And, of course, there's no shortage of scene modes -- 10 in all -- including an underwater option for use with a waterproof case and a Handheld Night Scene that takes a burst of shots and combines them into one with less blur and noise. Absent, however, are a couple of modes you'll find on just about every other high-end point-and-shoot. There is no high-dynamic-range option or exposure bracketing, for that matter. And the panorama mode is still Canon's Stitch Assist, where you take a photo and then try to line up a ghost image to take the rest of the photos so you can then head back to a computer to stitch them together with software. It's really time Canon caught up to Sony, Nikon, Panasonic, and Fujifilm and had a panorama mode that just does it all automatically when you pan the camera.
There are Creative Filters, too. Those include Canon's standard Color Accent and Color Swap options as well as a Toy Camera Effect, Soft Focus, Monochrome, Super Vivid, Poster Effect, Fish-eye Effect, and Miniature Effect. All but the Toy Camera and Fish-eye are available for movies. Also available for movies is a high-speed option for capturing 30-second slow-motion clips at 120fps or 240fps at resolutions of 640x480 pixels and 320x240 pixels, respectively.
Shooting performance is somewhat mixed, at least as compared with other high-end compact megazooms. It goes from off to first shot in 2.5 seconds and then it's an average of 2.1 seconds from shot to shot after that. With flash, that goes up to 3.6 seconds. In our tests we found shutter lag -- the time it takes from pressing the shutter release to capture without prefocusing -- was an excellent 0.3 second in good lighting and 0.6 in dimmer conditions. Unfortunately, with the lens extended it can take longer for it to focus and occasionally it will shoot first before it focuses, though these are common imperfections for compact megazooms.
The SX260 HS has three full-resolution continuous-shooting options. There's a standard continuous option that will shoot at up to 2.5 frames per second until your card is full, and a high-speed burst of 10 shots at 10fps. Those set focus and exposure with the first shot. But there's also a continuous with autofocus that can shoot at about 0.8fps. That's slow, but at least it's an option; most point-and-shoots don't even offer a continuous-with-AF setting.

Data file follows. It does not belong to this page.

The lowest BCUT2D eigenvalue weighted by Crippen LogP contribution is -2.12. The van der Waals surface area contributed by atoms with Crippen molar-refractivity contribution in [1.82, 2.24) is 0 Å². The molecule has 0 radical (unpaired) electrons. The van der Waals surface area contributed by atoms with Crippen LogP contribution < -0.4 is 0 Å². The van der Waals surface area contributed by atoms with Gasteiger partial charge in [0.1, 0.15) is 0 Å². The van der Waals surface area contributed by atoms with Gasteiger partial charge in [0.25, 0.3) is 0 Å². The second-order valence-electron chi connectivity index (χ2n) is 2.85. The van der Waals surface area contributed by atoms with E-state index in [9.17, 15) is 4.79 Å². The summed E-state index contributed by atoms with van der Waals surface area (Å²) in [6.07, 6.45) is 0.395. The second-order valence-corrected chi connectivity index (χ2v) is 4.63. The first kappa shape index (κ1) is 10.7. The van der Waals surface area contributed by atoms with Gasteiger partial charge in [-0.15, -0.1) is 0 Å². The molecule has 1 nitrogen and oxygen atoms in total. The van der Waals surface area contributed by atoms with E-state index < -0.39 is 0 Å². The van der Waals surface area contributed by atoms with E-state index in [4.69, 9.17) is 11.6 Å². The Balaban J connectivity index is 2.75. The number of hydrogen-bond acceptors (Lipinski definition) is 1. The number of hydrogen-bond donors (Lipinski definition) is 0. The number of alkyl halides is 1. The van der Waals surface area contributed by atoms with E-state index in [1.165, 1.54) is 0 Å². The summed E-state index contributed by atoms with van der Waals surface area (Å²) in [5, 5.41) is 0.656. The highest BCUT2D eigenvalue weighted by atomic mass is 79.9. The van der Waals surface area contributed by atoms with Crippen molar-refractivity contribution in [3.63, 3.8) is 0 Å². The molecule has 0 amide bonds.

For me, the design improvements are the best part of the SX260 HS. While I liked the SX230 HS, I did not enjoy shooting with it. The buttons were cramped and poorly placed. The 3-inch screen was 16:9, but its highest resolution was 4:3, which meant you only had 2.5 inches for framing shots. The flash was poorly placed and constantly popping up. That's all different with the SX260, though, making the camera much more enjoyable to use.
The flash is in a better position and only comes up when you need it. The controls have better spacing and the power button is up top instead of awkwardly crammed in above the LCD. The LCD is no longer a 16:9 aspect ratio, so if you use the camera's full 12-megapixel resolution, you can frame using the entire 3-inch display. It's just a better design all the way around.
For a reviewer, it's always nice when the new version of a product you liked actually gets better. That's the case with the Canon PowerShot SX260 HS. The previous version was very good, but thanks to changes in design, performance, and features, the SX260 is an excellent compact megazoom.
(Shorter bars indicate better performance)
|Time to first shot||Typical shot-to-shot time||Shutter lag (dim)||Shutter lag (typical)|
(Longer bars indicate better performance)
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